It is a community college, so you are correct that they do not offer any degrees beyond an Associate. While I was attending, they did have accreditation in my program (and many others) because my credits would transfer to all the major university's in Ohio that I had submitted my transcripts to. I moved away after graduation, so I don't know what they are currently offering.

I just wanted to inform the original poster from a firsthand POV with current relevant knowledge that...

1) There is at least 1 school that offers an A.A.S. degree in the field he inquired about (I have no idea if there are any others). Due to many factors, there is a shortage of trained-experienced people who can fill existing openings or those in the future that do not require a minimum of a BSEE or similar.

2) There are many Very good jobs out there that offer great pay and benefits to those who have an Associate’s degree in an Engineering related discipline besides just Nuclear or Manufacturing.

Hope this helps,

V/R
Seabee1226
Normally, colleges will list their accreditation, but who knows. Thanks for keeping me straight.
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Old 7 October 2012, 23:58
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mjl,
The advice to get your BS in engineering ( whatever discipline you choose) is the most sound advice I have read on this thread.
I have worked in the Nuclear field as a licensed Reactor Operator and on the Transmission end of things also. My profile will tell you for how long. My education is some college ( about 4 years at 2 different state universities) and Naval Nuclear Power Program.
Having the BS degree will open far more opportunites for you and will allow you to find your niche in an industry that has many different emphasis and specialties. I have seen many degrees from the BS and MS in engineering move around from design and analysis to operations to maintenance groups.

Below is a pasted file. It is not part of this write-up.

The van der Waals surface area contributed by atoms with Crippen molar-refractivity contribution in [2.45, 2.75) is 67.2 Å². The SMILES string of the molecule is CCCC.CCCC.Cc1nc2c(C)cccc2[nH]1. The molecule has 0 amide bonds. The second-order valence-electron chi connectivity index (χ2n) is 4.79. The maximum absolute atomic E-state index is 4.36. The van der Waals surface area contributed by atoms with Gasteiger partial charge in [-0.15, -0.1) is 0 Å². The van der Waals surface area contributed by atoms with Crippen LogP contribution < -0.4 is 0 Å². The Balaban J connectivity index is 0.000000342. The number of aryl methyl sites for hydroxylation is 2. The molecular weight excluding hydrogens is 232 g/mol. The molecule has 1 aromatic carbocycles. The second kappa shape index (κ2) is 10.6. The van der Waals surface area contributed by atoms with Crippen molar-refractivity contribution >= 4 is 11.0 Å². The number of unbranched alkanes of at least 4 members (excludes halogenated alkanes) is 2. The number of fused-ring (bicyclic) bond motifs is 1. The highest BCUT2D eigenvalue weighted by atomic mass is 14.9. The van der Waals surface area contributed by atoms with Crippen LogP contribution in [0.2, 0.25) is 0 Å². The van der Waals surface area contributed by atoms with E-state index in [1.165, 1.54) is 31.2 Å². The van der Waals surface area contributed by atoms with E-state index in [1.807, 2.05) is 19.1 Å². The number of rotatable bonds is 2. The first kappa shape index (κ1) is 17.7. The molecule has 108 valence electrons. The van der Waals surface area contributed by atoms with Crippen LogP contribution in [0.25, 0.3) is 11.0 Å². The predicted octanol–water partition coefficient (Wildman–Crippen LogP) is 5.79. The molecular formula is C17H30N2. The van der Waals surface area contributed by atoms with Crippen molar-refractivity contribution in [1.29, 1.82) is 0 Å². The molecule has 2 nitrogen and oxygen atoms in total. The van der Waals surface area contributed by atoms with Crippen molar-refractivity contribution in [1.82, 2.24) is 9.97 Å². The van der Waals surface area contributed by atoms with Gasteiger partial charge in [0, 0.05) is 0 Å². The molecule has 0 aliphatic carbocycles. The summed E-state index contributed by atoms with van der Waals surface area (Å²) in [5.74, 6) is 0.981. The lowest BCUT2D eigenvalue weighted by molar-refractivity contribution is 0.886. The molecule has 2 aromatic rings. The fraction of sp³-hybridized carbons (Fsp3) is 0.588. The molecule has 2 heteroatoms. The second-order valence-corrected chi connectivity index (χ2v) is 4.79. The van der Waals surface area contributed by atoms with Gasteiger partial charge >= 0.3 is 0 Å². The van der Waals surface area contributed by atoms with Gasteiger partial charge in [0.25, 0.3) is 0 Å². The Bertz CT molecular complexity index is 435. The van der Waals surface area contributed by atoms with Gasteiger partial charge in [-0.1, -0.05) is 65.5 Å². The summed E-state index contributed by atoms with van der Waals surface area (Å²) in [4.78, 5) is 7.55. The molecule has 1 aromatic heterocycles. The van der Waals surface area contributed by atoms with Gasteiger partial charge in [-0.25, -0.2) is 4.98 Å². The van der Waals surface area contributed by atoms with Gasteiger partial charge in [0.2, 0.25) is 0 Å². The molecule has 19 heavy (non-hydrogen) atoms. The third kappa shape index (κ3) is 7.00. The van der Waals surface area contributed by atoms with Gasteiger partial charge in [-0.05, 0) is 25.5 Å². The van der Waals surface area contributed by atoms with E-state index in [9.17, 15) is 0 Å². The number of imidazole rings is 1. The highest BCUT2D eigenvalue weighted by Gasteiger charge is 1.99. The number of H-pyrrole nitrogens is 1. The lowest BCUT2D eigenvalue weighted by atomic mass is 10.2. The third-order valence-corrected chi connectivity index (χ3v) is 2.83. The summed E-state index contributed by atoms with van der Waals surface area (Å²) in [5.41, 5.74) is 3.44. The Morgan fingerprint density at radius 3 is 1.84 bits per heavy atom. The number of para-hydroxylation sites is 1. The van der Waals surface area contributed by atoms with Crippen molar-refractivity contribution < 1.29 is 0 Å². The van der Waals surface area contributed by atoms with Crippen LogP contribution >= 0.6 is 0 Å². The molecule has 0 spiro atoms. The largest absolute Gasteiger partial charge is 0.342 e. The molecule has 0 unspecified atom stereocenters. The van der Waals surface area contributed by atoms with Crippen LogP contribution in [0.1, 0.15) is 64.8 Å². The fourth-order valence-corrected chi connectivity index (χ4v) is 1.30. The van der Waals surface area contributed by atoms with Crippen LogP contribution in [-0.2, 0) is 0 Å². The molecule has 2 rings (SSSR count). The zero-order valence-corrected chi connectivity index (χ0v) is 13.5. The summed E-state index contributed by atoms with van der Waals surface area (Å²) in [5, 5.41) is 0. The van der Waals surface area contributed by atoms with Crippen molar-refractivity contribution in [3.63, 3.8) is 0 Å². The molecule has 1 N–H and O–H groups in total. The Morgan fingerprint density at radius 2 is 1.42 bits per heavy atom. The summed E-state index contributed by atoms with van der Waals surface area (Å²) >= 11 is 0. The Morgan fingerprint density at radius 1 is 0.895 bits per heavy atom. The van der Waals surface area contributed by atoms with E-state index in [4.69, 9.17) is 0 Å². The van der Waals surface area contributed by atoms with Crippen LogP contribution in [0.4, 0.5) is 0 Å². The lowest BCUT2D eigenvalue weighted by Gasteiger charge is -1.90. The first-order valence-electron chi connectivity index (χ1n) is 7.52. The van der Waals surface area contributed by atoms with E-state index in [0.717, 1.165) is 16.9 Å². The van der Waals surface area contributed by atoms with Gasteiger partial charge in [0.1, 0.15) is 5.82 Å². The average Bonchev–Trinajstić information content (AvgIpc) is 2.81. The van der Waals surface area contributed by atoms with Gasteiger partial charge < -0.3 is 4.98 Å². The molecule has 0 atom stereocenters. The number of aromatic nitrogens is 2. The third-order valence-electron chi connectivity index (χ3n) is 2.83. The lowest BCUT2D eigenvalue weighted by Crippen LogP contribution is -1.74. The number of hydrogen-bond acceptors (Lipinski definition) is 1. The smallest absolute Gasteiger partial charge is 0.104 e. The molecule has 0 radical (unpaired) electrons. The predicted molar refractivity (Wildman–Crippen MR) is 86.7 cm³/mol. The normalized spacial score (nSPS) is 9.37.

The degree tells others you have a brain and can think analytically. Your interests will guide where you choose to use them. For example, in the Nuclear Operations Dept. at the facilities I have worked, a Station Techinical Advisor was a required BS position from an engineering discipline. The individuals who chose this position as an option then went through the licensing training for a Senior Reactor Operators license and work on shift with the crews as a tech advisor. I might add and for a shit load more loot.

Bottomline ... the BS degree will allow you to explore many more options within your chosen line of work once you are there. Good luck. ET1/SS Nuke may or may not agree... but I think he will
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Last edited by Xenonburnout; 8 October 2012 at 00:11.
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Old 8 October 2012, 17:04
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I'd leverage the classes you've already completed into as many prerequisites/GenEd credits that a 4yr institution will accept towards your desired goal of Sci/Eng degree, and make it a BS in that field. If the school you attended before has a college of engineering, you will def make out better in terms of them accepting those credits.

Concur with the advice on AA/AS degrees - I've never met an employee yet with one. They're all BS/MS; the entry level positions in my organization for a BS in mech/elec/sys is GS9/10.